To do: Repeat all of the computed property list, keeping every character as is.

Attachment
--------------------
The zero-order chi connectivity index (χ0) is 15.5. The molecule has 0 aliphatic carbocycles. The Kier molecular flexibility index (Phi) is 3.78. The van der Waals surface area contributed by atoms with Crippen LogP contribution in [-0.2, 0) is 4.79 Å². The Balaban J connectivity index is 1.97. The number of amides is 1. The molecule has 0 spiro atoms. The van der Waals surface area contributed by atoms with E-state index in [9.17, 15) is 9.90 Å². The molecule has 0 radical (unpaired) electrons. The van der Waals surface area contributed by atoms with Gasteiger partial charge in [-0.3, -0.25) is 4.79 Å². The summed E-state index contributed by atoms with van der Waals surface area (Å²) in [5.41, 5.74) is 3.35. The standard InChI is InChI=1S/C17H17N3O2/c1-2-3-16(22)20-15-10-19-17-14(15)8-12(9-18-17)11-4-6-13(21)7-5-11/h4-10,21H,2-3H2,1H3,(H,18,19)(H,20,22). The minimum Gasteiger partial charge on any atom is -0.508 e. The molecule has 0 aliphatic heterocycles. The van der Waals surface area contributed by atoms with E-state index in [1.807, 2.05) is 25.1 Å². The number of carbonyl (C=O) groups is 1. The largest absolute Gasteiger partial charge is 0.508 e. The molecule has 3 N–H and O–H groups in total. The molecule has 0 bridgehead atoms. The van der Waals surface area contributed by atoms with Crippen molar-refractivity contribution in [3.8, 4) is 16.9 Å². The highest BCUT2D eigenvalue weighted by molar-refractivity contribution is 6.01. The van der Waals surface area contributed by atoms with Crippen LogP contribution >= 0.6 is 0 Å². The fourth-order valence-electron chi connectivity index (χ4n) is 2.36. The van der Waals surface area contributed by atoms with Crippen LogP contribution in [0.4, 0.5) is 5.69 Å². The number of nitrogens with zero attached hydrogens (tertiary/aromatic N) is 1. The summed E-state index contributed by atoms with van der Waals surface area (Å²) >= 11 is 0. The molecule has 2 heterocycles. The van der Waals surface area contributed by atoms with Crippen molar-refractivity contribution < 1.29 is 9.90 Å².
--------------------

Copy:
The zero-order chi connectivity index (χ0) is 15.5. The molecule has 0 aliphatic carbocycles. The Kier molecular flexibility index (Phi) is 3.78. The van der Waals surface area contributed by atoms with Crippen LogP contribution in [-0.2, 0) is 4.79 Å². The Balaban J connectivity index is 1.97. The number of amides is 1. The molecule has 0 spiro atoms. The van der Waals surface area contributed by atoms with E-state index in [9.17, 15) is 9.90 Å². The molecule has 0 radical (unpaired) electrons. The van der Waals surface area contributed by atoms with Gasteiger partial charge in [-0.3, -0.25) is 4.79 Å². The summed E-state index contributed by atoms with van der Waals surface area (Å²) in [5.41, 5.74) is 3.35. The standard InChI is InChI=1S/C17H17N3O2/c1-2-3-16(22)20-15-10-19-17-14(15)8-12(9-18-17)11-4-6-13(21)7-5-11/h4-10,21H,2-3H2,1H3,(H,18,19)(H,20,22). The minimum Gasteiger partial charge on any atom is -0.508 e. The molecule has 0 aliphatic heterocycles. The van der Waals surface area contributed by atoms with E-state index in [1.807, 2.05) is 25.1 Å². The number of carbonyl (C=O) groups is 1. The largest absolute Gasteiger partial charge is 0.508 e. The molecule has 3 N–H and O–H groups in total. The molecule has 0 bridgehead atoms. The van der Waals surface area contributed by atoms with Crippen molar-refractivity contribution in [3.8, 4) is 16.9 Å². The highest BCUT2D eigenvalue weighted by molar-refractivity contribution is 6.01. The van der Waals surface area contributed by atoms with Crippen LogP contribution >= 0.6 is 0 Å². The fourth-order valence-electron chi connectivity index (χ4n) is 2.36. The van der Waals surface area contributed by atoms with Crippen LogP contribution in [0.4, 0.5) is 5.69 Å². The number of nitrogens with zero attached hydrogens (tertiary/aromatic N) is 1. The summed E-state index contributed by atoms with van der Waals surface area (Å²) >= 11 is 0. The molecule has 2 heterocycles. The van der Waals surface area contributed by atoms with Crippen molar-refractivity contribution < 1.29 is 9.90 Å².